Adults are mainly light gray on the face and underparts; they have black and white barred patterns on their back, wings and tail. Adult males have a red headside going from the bill to the nape; females have a red patch on the nape and another above the bill. The reddish tinge on the belly that gives the bird its name is difficult to see in field identification. They are 9 to 10.5 inches long, and have a wingspan of 15 to 18 inches.


Habitat and Distribution

The bird breeds in southern Canada and the northeastern United States, ranging as far south as Florida and as far west as Texas.


Feeding

These birds mainly search out arthropods on tree trunks. They may also catch insects in flight. They are omnivores, eating insects, fruits, nuts and seeds.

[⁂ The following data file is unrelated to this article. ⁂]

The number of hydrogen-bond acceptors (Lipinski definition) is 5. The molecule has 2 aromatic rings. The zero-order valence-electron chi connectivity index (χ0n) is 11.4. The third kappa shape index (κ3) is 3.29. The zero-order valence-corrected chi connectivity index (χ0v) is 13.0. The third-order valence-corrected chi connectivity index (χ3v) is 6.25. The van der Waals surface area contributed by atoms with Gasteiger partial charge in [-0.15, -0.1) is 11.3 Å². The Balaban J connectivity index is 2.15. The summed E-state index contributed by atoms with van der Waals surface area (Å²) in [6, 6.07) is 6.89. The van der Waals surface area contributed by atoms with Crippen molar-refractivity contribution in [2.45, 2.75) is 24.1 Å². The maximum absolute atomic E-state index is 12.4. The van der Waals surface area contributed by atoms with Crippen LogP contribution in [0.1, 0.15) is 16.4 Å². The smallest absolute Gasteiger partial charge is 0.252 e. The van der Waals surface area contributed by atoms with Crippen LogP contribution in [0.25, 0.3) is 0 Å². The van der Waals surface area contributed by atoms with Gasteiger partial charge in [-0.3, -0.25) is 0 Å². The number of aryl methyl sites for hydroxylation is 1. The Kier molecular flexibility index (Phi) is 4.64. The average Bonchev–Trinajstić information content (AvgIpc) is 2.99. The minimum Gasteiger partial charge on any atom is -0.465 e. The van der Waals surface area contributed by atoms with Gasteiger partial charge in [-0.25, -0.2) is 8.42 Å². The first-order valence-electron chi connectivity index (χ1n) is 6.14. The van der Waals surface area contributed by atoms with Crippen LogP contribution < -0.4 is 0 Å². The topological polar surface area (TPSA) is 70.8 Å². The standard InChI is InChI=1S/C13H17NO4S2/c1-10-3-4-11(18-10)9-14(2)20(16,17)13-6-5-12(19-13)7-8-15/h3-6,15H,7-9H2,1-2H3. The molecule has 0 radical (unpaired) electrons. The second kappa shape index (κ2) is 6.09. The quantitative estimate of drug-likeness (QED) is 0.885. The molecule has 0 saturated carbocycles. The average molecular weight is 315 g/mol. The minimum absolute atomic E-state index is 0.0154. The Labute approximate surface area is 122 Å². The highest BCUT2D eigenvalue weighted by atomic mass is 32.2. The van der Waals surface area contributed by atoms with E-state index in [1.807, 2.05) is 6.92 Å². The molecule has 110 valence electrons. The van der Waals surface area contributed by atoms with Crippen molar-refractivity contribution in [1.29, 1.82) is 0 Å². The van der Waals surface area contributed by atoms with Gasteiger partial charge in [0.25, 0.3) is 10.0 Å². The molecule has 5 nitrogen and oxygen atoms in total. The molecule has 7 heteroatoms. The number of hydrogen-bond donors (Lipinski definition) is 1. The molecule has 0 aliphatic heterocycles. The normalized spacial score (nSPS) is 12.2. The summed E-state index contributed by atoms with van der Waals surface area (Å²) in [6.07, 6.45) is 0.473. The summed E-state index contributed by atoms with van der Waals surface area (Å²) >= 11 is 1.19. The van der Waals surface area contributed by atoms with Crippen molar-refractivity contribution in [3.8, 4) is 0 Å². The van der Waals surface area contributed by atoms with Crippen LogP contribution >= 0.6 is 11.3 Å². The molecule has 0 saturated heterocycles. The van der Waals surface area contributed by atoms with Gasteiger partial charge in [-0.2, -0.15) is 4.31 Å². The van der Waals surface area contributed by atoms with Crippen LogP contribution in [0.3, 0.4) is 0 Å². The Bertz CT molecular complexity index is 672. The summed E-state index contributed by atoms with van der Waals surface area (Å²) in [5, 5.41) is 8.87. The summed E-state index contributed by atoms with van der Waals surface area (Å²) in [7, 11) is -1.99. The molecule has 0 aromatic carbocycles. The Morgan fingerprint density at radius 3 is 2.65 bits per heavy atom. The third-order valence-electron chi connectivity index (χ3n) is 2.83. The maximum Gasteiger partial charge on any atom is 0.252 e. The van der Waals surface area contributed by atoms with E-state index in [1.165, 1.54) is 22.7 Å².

Breeding

Breeding season begins in early May. The birds nest in the decayed cavities of dead trees, old stumps, or in live trees that have softer wood such as elms, maples, or willows. Both sexes assist in digging nesting cavities. The young fledge after 24 to 26 days.


Calls and Songs

Calls have been described as sounding like churr-churr-churr or thrraa-thrraa-thrraa with an alternating br-r-r-r-t sound. Babies have a high-pitched begging call of pree-pree-pree.